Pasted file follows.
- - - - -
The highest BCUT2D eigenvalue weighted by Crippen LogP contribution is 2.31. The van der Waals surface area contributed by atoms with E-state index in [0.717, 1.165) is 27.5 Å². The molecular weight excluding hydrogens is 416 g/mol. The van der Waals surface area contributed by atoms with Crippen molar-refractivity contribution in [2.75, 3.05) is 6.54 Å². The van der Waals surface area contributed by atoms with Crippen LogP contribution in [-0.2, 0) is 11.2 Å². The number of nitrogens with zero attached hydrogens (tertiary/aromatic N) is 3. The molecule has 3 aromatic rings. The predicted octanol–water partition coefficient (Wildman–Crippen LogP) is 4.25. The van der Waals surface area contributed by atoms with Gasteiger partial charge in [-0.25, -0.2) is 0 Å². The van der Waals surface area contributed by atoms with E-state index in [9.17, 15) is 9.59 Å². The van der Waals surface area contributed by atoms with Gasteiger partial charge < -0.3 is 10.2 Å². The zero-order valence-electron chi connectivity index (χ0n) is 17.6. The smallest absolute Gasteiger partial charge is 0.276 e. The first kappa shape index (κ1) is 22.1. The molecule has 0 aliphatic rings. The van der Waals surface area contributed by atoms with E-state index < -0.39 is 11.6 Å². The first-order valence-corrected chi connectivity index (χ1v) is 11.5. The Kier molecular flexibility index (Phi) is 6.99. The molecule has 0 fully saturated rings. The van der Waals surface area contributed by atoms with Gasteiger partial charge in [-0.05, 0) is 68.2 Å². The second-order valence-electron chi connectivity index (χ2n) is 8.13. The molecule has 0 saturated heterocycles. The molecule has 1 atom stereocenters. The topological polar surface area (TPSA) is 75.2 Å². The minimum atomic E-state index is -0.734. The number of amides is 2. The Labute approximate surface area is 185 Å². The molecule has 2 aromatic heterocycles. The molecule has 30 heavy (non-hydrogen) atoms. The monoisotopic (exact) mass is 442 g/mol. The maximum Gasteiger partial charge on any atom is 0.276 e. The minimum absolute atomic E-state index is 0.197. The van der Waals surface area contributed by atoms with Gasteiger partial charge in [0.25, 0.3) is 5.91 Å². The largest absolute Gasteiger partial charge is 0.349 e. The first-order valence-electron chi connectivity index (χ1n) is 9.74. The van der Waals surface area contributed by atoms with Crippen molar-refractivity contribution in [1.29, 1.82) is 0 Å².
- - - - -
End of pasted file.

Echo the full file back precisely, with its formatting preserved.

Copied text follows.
The highest BCUT2D eigenvalue weighted by Crippen LogP contribution is 2.31. The van der Waals surface area contributed by atoms with E-state index in [0.717, 1.165) is 27.5 Å². The molecular weight excluding hydrogens is 416 g/mol. The van der Waals surface area contributed by atoms with Crippen molar-refractivity contribution in [2.75, 3.05) is 6.54 Å². The van der Waals surface area contributed by atoms with Crippen LogP contribution in [-0.2, 0) is 11.2 Å². The number of nitrogens with zero attached hydrogens (tertiary/aromatic N) is 3. The molecule has 3 aromatic rings. The predicted octanol–water partition coefficient (Wildman–Crippen LogP) is 4.25. The van der Waals surface area contributed by atoms with Gasteiger partial charge in [-0.25, -0.2) is 0 Å². The van der Waals surface area contributed by atoms with E-state index in [9.17, 15) is 9.59 Å². The van der Waals surface area contributed by atoms with Gasteiger partial charge < -0.3 is 10.2 Å². The zero-order valence-electron chi connectivity index (χ0n) is 17.6. The smallest absolute Gasteiger partial charge is 0.276 e. The first kappa shape index (κ1) is 22.1. The molecule has 0 aliphatic rings. The van der Waals surface area contributed by atoms with E-state index < -0.39 is 11.6 Å². The first-order valence-corrected chi connectivity index (χ1v) is 11.5. The Kier molecular flexibility index (Phi) is 6.99. The molecule has 0 fully saturated rings. The van der Waals surface area contributed by atoms with Gasteiger partial charge in [-0.05, 0) is 68.2 Å². The second-order valence-electron chi connectivity index (χ2n) is 8.13. The molecule has 0 saturated heterocycles. The molecule has 1 atom stereocenters. The topological polar surface area (TPSA) is 75.2 Å². The minimum atomic E-state index is -0.734. The number of amides is 2. The Labute approximate surface area is 185 Å². The molecule has 2 aromatic heterocycles. The molecule has 30 heavy (non-hydrogen) atoms. The monoisotopic (exact) mass is 442 g/mol. The maximum Gasteiger partial charge on any atom is 0.276 e. The minimum absolute atomic E-state index is 0.197. The van der Waals surface area contributed by atoms with Gasteiger partial charge in [0.25, 0.3) is 5.91 Å². The largest absolute Gasteiger partial charge is 0.349 e. The first-order valence-electron chi connectivity index (χ1n) is 9.74. The van der Waals surface area contributed by atoms with Crippen molar-refractivity contribution in [1.29, 1.82) is 0 Å².